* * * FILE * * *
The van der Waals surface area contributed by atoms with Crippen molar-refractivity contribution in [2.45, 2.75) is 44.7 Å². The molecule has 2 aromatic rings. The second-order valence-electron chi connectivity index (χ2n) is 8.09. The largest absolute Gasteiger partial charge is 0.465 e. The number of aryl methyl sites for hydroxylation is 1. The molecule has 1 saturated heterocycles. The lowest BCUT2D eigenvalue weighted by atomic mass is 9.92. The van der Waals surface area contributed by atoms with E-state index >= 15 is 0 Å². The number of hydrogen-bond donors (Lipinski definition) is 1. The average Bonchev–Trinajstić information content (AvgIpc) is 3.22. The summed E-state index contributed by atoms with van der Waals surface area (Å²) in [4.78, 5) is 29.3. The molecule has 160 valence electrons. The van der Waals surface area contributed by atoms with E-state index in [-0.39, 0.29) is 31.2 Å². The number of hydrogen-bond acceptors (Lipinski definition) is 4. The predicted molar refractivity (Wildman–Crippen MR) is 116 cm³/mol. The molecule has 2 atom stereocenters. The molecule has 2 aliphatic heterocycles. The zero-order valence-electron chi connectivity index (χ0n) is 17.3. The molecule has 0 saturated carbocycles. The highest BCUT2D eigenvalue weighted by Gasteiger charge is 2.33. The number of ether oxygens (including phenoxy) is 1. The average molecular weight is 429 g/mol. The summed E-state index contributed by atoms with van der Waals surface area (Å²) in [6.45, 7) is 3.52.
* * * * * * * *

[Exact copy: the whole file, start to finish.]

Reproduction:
The van der Waals surface area contributed by atoms with Crippen molar-refractivity contribution in [2.45, 2.75) is 44.7 Å². The molecule has 2 aromatic rings. The second-order valence-electron chi connectivity index (χ2n) is 8.09. The largest absolute Gasteiger partial charge is 0.465 e. The number of aryl methyl sites for hydroxylation is 1. The molecule has 1 saturated heterocycles. The lowest BCUT2D eigenvalue weighted by atomic mass is 9.92. The van der Waals surface area contributed by atoms with E-state index >= 15 is 0 Å². The number of hydrogen-bond donors (Lipinski definition) is 1. The average Bonchev–Trinajstić information content (AvgIpc) is 3.22. The summed E-state index contributed by atoms with van der Waals surface area (Å²) in [4.78, 5) is 29.3. The molecule has 160 valence electrons. The van der Waals surface area contributed by atoms with E-state index in [-0.39, 0.29) is 31.2 Å². The number of hydrogen-bond acceptors (Lipinski definition) is 4. The predicted molar refractivity (Wildman–Crippen MR) is 116 cm³/mol. The molecule has 2 atom stereocenters. The molecule has 2 aliphatic heterocycles. The zero-order valence-electron chi connectivity index (χ0n) is 17.3. The molecule has 0 saturated carbocycles. The highest BCUT2D eigenvalue weighted by Gasteiger charge is 2.33. The number of ether oxygens (including phenoxy) is 1. The average molecular weight is 429 g/mol. The summed E-state index contributed by atoms with van der Waals surface area (Å²) in [6.45, 7) is 3.52.